The Jammu and Kashmir administration has so far tagged 180 schools that according to them have expired lease agreements and have failed to submit the required documents for further extension. The move according to government has been taken to secure the future of thousands of children enrolled in these schools.
The students enrolled for class 10th, 11th and 12th enrolled in these schools have been shifted to nearby government schools and shall be appearing in board exams. There are dozens of prominent institutions included in the list of tagged schools under SRO 177 which have been warned against any further enrolment of students for the same classes in upcoming academic year.
One of the prominent institutions tagged is St. Joseph Higher Secondary School Baramulla which shares a rich legacy of over 100 years and have been pioneer in setting up the infrastructure for modern education in border district.
The institution has come up in the district at the times when there was no modern education centre for its people and thousands of students have passed out from this school who have not only succeeded in their respective career but helped to shape the society in whatever capacity they could.
The people of the town shares rich bond with the institution for its social services. Even in present times when there are good number of schools imparting with modern education to the children, however, St Joseph stands tall which has spared itself from becoming purely a business institute like others.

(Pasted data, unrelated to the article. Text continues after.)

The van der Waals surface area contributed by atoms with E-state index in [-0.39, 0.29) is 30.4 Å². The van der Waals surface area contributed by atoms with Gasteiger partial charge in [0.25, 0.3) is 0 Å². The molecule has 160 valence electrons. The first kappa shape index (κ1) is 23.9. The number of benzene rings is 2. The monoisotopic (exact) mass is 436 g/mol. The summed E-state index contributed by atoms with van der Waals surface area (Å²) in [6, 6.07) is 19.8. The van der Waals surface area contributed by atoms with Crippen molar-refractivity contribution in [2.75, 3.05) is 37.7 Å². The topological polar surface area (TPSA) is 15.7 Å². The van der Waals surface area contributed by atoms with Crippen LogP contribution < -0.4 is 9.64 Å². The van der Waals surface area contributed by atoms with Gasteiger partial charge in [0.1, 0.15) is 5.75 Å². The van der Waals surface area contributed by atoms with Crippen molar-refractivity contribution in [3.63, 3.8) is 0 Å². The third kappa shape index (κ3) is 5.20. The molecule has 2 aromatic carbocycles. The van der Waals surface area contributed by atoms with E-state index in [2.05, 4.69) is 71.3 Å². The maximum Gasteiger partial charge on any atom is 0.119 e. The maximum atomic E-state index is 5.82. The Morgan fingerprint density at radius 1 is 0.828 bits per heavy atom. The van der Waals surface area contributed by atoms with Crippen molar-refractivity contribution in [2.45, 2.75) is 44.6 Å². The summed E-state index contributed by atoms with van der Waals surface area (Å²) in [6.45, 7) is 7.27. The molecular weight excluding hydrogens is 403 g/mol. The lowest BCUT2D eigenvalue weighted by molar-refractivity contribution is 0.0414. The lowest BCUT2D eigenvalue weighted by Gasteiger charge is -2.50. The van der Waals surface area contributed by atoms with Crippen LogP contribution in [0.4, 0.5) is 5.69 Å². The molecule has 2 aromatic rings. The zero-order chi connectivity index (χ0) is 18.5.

It is still an affordable institution for lower middle class. It has all the times avoided staying or indulging in controversies and has purely been focusing on its mission to educate its students. Meanwhile, there are conflicting reports by the school administration which blames authorities for not extending the lease of the property despite submitting its documents well on time for the necessary action.
The school management even said that the intervention by the LG admin could not bring any relief. On the other side the administration blames school authorities including the St Joseph for not moving its file on time to seek the extension in its lease agreement.
Whatever be the reasons, it is disturbing to witness these premier institutions which not only survived in the worst political times of Kashmir but shaped the future of thousands of students and now facing an axe from the government. Government must find the middle ground and ensure these institutions thrive and survive which are actually helping our society to grow and progress. Kashmir can’t afford to lose them.